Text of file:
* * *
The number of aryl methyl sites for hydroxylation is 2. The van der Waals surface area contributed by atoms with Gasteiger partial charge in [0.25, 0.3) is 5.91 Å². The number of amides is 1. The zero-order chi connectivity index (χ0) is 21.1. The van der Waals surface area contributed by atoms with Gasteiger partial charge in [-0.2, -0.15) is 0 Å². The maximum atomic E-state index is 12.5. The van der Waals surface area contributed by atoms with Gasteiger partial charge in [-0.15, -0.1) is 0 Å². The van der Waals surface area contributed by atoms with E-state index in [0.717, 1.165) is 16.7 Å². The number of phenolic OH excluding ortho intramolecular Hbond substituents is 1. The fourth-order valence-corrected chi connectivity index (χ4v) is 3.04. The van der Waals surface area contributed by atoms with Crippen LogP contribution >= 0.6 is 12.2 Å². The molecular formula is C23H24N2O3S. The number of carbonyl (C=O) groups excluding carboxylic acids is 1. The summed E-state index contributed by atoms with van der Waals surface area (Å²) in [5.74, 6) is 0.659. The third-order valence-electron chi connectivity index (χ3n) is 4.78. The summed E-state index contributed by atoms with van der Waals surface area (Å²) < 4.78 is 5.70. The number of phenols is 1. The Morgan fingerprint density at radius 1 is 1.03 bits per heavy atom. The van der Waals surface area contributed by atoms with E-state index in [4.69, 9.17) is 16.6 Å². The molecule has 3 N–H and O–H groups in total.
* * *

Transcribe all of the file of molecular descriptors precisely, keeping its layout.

The number of aryl methyl sites for hydroxylation is 2. The van der Waals surface area contributed by atoms with Gasteiger partial charge in [0.25, 0.3) is 5.91 Å². The number of amides is 1. The zero-order chi connectivity index (χ0) is 21.1. The van der Waals surface area contributed by atoms with Gasteiger partial charge in [-0.2, -0.15) is 0 Å². The maximum atomic E-state index is 12.5. The van der Waals surface area contributed by atoms with Gasteiger partial charge in [-0.15, -0.1) is 0 Å². The van der Waals surface area contributed by atoms with E-state index in [0.717, 1.165) is 16.7 Å². The number of phenolic OH excluding ortho intramolecular Hbond substituents is 1. The fourth-order valence-corrected chi connectivity index (χ4v) is 3.04. The van der Waals surface area contributed by atoms with Crippen LogP contribution >= 0.6 is 12.2 Å². The molecular formula is C23H24N2O3S. The number of carbonyl (C=O) groups excluding carboxylic acids is 1. The summed E-state index contributed by atoms with van der Waals surface area (Å²) in [5.74, 6) is 0.659. The third-order valence-electron chi connectivity index (χ3n) is 4.78. The summed E-state index contributed by atoms with van der Waals surface area (Å²) < 4.78 is 5.70. The number of phenols is 1. The Morgan fingerprint density at radius 1 is 1.03 bits per heavy atom. The van der Waals surface area contributed by atoms with E-state index in [4.69, 9.17) is 16.6 Å². The molecule has 3 N–H and O–H groups in total.